it drives me crazy! i tried to breastfeed and my son didn’t want it…no biggie, he ended up being a formula baby…but my MIL sill to this day (he is almost three!) when he gets sick says “well, if he was breastfed he probably wouldn’t be sick” nevermind the fact that she didn’t breastfeed her son!!!! it drives me absolutely insane. in the end my son and i have such a great bond, he is a mama’s boy thru and thru (and like i said, i did not breastfeed) so just because you don’t brestfeed doesn’t mean that you won’t have as strong of a bond. so, congrats to mothers who breastfeed and ones you don’t…you are all AWESOME!

Natalie January 14, 2009, 10:33 AM

I was a breastfed baby, all of my children have been breastfed. My second baby sucked so hard I was cracked all around my nipples, and I was bleeding EVERY time he nursed. You know what I did? I pumped every day every two hours for a week to let myself heal. He continued nursing for 13 months after that. Personally, I think it’s silly not to breastfeed. It’s cheap, it’s easy, and it’s perfect for your baby. Obviously, if you CAN’T breastfeed for one reason or another, I wouldn’t look down on you. But if you have the opportunity to breastfeed and choose not to, that irritates the crap out of me. I busted my butt to breastfeed my kids for at least a year each, and they’re better because of it.

trina January 14, 2009, 10:41 AM

natalie…you kid is better for it? better than mine just because my 2 were formula fed? and i chose to formula feed….like anonymous, my boys are mama’s boys thru and thru, i can’t imagine our bond being any stronger, but my husband was able to feed them and bond with them in that way as well, and we are all close and tight knit.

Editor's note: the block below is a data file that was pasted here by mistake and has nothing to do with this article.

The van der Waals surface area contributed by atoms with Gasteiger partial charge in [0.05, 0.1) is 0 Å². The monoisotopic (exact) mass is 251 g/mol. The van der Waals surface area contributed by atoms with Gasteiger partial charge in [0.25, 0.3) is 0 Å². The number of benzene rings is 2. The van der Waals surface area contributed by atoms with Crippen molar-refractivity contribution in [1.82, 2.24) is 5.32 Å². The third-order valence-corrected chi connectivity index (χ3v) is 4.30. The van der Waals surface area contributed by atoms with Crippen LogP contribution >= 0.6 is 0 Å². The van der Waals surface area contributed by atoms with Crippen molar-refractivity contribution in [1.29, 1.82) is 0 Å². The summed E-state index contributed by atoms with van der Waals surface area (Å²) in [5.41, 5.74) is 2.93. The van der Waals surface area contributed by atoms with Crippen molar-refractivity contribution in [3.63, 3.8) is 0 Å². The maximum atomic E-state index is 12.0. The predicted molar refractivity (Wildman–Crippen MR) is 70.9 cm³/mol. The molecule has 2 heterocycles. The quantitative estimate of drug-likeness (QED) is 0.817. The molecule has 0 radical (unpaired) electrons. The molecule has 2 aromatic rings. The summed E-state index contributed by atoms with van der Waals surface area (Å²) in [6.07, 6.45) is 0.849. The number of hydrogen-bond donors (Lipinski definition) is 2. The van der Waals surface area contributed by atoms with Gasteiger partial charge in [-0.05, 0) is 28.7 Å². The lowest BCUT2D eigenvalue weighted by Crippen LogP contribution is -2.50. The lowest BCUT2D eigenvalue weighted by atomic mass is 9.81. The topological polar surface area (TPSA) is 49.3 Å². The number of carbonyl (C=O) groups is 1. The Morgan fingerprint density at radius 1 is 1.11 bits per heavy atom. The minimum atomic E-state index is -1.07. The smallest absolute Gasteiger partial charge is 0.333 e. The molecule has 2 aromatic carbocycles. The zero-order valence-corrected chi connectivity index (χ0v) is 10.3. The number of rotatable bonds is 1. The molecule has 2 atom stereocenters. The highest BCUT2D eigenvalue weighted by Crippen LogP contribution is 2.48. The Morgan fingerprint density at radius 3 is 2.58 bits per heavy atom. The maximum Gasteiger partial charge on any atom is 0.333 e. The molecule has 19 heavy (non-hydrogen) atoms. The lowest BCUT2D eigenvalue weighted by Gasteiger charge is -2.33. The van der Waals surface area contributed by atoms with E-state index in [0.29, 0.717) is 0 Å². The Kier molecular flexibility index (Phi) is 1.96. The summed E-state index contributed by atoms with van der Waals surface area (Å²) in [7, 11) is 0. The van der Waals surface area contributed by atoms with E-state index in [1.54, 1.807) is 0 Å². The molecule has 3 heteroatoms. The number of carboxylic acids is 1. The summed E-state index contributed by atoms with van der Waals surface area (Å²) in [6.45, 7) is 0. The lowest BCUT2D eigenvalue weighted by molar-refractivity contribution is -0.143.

Andrea January 14, 2009, 12:33 PM

I have nothing to say about the affect of breast/bottle feeding on peoples personalities later in life (I was bottle fed and have a wonderful relationship with both of my parents) I do disagree with the comment that breastfeeding is just a trend.
Formula companies have pulled of the most successful marketing coup ever, they have convinced us that their product is just as good, if not utterly better than breast milk. We talk about the benefits of breast milk, we should actually be talking about the increased risks associated with bottle feeding. We live in a culture where breastfeeding is not normal, understood or supported. I believe that if we had a more positive environment to support breastfeeding, more support for all mothers, more women would be able to breastfeed successfully.
And again, my mother had an absolutely horrible experience. I understand that many women are physically unable to breastfeed, and that it is not an easy process, for many women formula is a great aide. I have nothing but respect for my mother and understand that every mother wants to do nothing but the best for their child. It wasn’t that my mother, or any mother fails at breastfeeding, women and mothers are failed by the systems around them, and a culture that doesn’t give them a fair chance to succeed at breastfeeding.

Breastfeeding is not just a trend, its the way that we as a species have evolved to feed our children, and give them the best start, formula is a product, with marketing teams and millions of dollars, if anything is a trend, its formula feeding.

And I know many working mothers who successfully breastfeed their children, some of whom have gone back to work when their infant was as young as 4 weeks. Studies designed to keep women in the home and out of work? Most of the lead researchers on the majority of these projects are high powered career women or academics!

Kate January 14, 2009, 2:31 PM

I a mom that is currently nursing my 9 month old daughter and I nursed my son for the first year of his life and I feel that people actually look down on people who nurse their infants. Nursing moms get publicly ridiculed for breastfeeding in public (where am I supposed to feed my kid when I am out and about? In the bathroom-I do not think so!) Pictures of women nursing their kids are banned from facebook and many other social networks.
I feel that a mom should at least try to breastfeed their kids. I know that some women cannot successfully bf because of latch on issues, nipple issues, and milk supply issues and no one should look down on those women. They tried.

cathy January 14, 2009, 2:43 PM

no one should look down on them even if they don’t try to breastfeed. and surely no one should look down on someone for breastfeeding.
everyone else,
i don’t understand why mom’s can’t be more supportive of eachother! what is right for you may not be right for another. it’s the same with staying at home or working mothers. STOP hating and throwing stones and support eachother!!! why is this so hard for us to do? so, to all breastfeeders - GOOD JOB and all formula feeders - GOOD JOB!